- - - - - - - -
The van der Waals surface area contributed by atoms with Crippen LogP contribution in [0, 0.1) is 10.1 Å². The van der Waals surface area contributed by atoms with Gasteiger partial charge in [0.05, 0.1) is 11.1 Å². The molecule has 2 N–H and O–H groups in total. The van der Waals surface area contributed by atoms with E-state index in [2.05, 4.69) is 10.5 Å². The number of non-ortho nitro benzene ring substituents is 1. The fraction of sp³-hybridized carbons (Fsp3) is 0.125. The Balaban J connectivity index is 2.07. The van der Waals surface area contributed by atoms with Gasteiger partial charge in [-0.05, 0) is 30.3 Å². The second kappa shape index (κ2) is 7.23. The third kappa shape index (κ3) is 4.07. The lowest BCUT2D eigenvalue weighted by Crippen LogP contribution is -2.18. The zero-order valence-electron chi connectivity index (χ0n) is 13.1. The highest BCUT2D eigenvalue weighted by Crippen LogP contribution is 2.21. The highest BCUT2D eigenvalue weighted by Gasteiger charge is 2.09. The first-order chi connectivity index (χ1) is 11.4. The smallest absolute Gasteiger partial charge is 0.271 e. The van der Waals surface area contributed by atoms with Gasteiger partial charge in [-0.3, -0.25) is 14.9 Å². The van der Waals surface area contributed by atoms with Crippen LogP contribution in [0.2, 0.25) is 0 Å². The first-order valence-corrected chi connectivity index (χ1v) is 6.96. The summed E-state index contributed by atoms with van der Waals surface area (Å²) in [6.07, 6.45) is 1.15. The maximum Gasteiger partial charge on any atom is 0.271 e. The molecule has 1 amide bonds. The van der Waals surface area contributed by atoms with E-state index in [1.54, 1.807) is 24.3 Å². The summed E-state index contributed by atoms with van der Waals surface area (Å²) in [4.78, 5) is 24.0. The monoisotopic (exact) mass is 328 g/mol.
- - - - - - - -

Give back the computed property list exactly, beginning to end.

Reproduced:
The van der Waals surface area contributed by atoms with Crippen LogP contribution in [0, 0.1) is 10.1 Å². The van der Waals surface area contributed by atoms with Gasteiger partial charge in [0.05, 0.1) is 11.1 Å². The molecule has 2 N–H and O–H groups in total. The van der Waals surface area contributed by atoms with E-state index in [2.05, 4.69) is 10.5 Å². The number of non-ortho nitro benzene ring substituents is 1. The fraction of sp³-hybridized carbons (Fsp3) is 0.125. The Balaban J connectivity index is 2.07. The van der Waals surface area contributed by atoms with Gasteiger partial charge in [-0.05, 0) is 30.3 Å². The second kappa shape index (κ2) is 7.23. The third kappa shape index (κ3) is 4.07. The lowest BCUT2D eigenvalue weighted by Crippen LogP contribution is -2.18. The zero-order valence-electron chi connectivity index (χ0n) is 13.1. The highest BCUT2D eigenvalue weighted by Crippen LogP contribution is 2.21. The highest BCUT2D eigenvalue weighted by Gasteiger charge is 2.09. The first-order chi connectivity index (χ1) is 11.4. The smallest absolute Gasteiger partial charge is 0.271 e. The van der Waals surface area contributed by atoms with Gasteiger partial charge in [-0.3, -0.25) is 14.9 Å². The van der Waals surface area contributed by atoms with Crippen LogP contribution in [0.2, 0.25) is 0 Å². The first-order valence-corrected chi connectivity index (χ1v) is 6.96. The summed E-state index contributed by atoms with van der Waals surface area (Å²) in [6.07, 6.45) is 1.15. The maximum Gasteiger partial charge on any atom is 0.271 e. The molecule has 1 amide bonds. The van der Waals surface area contributed by atoms with E-state index in [1.54, 1.807) is 24.3 Å². The summed E-state index contributed by atoms with van der Waals surface area (Å²) in [4.78, 5) is 24.0. The monoisotopic (exact) mass is 328 g/mol.